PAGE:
Many of the Navajo believed in reincarnation…and to ensure that a soul was born again, it must live a life in accordance with the laws of balance and good health to reach an old age. This would please the Dawn Woman who would take the soul and place it in the next lifetime. However, a violent or self-inflicted death…or one that was unexpected….it can bring about the “chindi”, a very negative spirit that will wreck havoc on the family. There were other Navajo tribes that were very celestial in their beliefs regarding the afterlife….believing that souls traveled to the Dance Hall of the Dead via the Milky Way.
The Pueblo observance of All Souls Day included preparing many different types of foods and taking the prepared dishes to churches for the deceased who they believed would visit on November 1 of each year. The safe passage to “sipapau” (where the tribe had originally formed from the Earth) was dependent on the loved ones still in this realm to observe the importance of the resources which had served them well for so many centuries. This included using cedar oil in preparing the dead for burial, because cedar had so many uses.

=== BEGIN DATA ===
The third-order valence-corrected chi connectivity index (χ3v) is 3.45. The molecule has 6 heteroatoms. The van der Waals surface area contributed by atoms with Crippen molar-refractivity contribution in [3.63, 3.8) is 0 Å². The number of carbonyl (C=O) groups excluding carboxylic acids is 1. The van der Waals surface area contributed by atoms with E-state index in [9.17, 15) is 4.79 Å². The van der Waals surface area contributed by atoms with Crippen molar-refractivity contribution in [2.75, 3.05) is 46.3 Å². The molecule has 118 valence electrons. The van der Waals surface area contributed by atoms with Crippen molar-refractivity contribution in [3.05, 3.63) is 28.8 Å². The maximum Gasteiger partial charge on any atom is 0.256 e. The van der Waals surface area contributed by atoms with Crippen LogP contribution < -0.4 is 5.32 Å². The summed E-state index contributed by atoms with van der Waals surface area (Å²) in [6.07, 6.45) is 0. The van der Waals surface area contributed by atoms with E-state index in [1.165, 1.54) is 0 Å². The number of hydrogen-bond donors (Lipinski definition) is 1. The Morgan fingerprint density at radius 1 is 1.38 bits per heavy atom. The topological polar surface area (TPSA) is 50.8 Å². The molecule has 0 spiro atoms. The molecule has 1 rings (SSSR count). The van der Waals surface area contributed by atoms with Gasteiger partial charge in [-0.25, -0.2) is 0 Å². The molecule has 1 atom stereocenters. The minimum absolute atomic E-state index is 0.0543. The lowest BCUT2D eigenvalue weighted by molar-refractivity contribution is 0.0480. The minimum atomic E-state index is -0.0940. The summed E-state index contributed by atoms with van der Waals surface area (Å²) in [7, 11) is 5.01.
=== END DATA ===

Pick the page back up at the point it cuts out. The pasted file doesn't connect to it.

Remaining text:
The most well known and talked about of the burial grounds that belonged to the nations of people who were indigenous to this land are the “mounds” that are found scattered throughout the United States. The people who constructed these are often referred to as the “mound builders” and are believed to have been creating these mounds for the dead before the pyramids in Egypt were constructed.
It is thought that the first of these mound builders were the Adena tribe, possibly building the mounds over the remains of the more honored members of the nation. There have been many theories about these mounds, from them being originally built by Vikings, the peoples of the lost civilizations of Atlantis and Mu, other possible ancient peoples having been there before…basically a lot of that was to justify the Europeans taking the land from the people who were already here…inferring that they really didn’t belong here either and had destroyed the civilization that had built the mounds.